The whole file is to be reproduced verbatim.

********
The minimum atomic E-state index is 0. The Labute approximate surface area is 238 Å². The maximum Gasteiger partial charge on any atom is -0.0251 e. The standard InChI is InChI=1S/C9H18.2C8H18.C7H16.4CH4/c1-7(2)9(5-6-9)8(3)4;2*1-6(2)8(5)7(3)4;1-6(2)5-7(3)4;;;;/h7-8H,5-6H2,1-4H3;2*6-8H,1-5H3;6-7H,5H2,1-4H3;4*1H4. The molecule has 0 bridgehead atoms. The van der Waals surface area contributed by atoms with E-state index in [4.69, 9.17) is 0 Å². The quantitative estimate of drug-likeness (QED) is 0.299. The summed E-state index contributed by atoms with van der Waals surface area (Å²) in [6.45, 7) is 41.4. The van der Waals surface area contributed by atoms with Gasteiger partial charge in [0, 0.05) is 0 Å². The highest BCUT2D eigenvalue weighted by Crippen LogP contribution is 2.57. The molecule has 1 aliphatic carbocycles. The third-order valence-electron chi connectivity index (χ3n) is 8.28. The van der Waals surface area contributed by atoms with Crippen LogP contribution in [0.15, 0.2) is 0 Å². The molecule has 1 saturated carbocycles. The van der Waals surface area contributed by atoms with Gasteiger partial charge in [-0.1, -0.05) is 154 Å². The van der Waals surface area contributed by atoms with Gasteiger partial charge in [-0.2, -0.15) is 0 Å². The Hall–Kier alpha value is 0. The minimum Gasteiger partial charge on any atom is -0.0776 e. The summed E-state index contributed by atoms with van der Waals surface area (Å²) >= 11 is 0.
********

The minimum atomic E-state index is 0. The Labute approximate surface area is 238 Å². The maximum Gasteiger partial charge on any atom is -0.0251 e. The standard InChI is InChI=1S/C9H18.2C8H18.C7H16.4CH4/c1-7(2)9(5-6-9)8(3)4;2*1-6(2)8(5)7(3)4;1-6(2)5-7(3)4;;;;/h7-8H,5-6H2,1-4H3;2*6-8H,1-5H3;6-7H,5H2,1-4H3;4*1H4. The molecule has 0 bridgehead atoms. The van der Waals surface area contributed by atoms with E-state index in [4.69, 9.17) is 0 Å². The quantitative estimate of drug-likeness (QED) is 0.299. The summed E-state index contributed by atoms with van der Waals surface area (Å²) in [6.45, 7) is 41.4. The van der Waals surface area contributed by atoms with Gasteiger partial charge in [0, 0.05) is 0 Å². The highest BCUT2D eigenvalue weighted by Crippen LogP contribution is 2.57. The molecule has 1 aliphatic carbocycles. The third-order valence-electron chi connectivity index (χ3n) is 8.28. The van der Waals surface area contributed by atoms with Crippen LogP contribution in [0.15, 0.2) is 0 Å². The molecule has 1 saturated carbocycles. The van der Waals surface area contributed by atoms with Gasteiger partial charge in [-0.1, -0.05) is 154 Å². The van der Waals surface area contributed by atoms with Gasteiger partial charge in [-0.2, -0.15) is 0 Å². The Hall–Kier alpha value is 0. The minimum Gasteiger partial charge on any atom is -0.0776 e. The summed E-state index contributed by atoms with van der Waals surface area (Å²) >= 11 is 0.